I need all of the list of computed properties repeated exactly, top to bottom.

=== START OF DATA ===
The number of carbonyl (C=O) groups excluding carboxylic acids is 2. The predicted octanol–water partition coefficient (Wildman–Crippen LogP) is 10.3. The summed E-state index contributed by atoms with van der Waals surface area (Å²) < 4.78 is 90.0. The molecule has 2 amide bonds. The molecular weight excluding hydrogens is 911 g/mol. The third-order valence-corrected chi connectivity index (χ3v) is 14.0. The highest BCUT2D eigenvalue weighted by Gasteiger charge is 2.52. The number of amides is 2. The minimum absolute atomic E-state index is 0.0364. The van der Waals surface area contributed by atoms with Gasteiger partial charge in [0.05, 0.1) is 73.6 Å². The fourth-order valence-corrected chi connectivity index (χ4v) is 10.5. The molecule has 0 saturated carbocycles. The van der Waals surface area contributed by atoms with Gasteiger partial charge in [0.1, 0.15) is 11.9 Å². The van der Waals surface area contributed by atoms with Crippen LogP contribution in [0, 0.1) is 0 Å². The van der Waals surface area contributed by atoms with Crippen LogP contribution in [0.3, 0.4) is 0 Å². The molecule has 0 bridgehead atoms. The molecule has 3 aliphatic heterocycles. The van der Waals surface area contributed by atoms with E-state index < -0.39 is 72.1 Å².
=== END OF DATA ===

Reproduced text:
The number of carbonyl (C=O) groups excluding carboxylic acids is 2. The predicted octanol–water partition coefficient (Wildman–Crippen LogP) is 10.3. The summed E-state index contributed by atoms with van der Waals surface area (Å²) < 4.78 is 90.0. The molecule has 2 amide bonds. The molecular weight excluding hydrogens is 911 g/mol. The third-order valence-corrected chi connectivity index (χ3v) is 14.0. The highest BCUT2D eigenvalue weighted by Gasteiger charge is 2.52. The number of amides is 2. The minimum absolute atomic E-state index is 0.0364. The van der Waals surface area contributed by atoms with Gasteiger partial charge in [0.05, 0.1) is 73.6 Å². The fourth-order valence-corrected chi connectivity index (χ4v) is 10.5. The molecule has 0 saturated carbocycles. The van der Waals surface area contributed by atoms with Gasteiger partial charge in [0.1, 0.15) is 11.9 Å². The van der Waals surface area contributed by atoms with Crippen LogP contribution in [0, 0.1) is 0 Å². The van der Waals surface area contributed by atoms with Crippen LogP contribution in [0.3, 0.4) is 0 Å². The molecule has 0 bridgehead atoms. The molecule has 3 aliphatic heterocycles. The van der Waals surface area contributed by atoms with E-state index < -0.39 is 72.1 Å².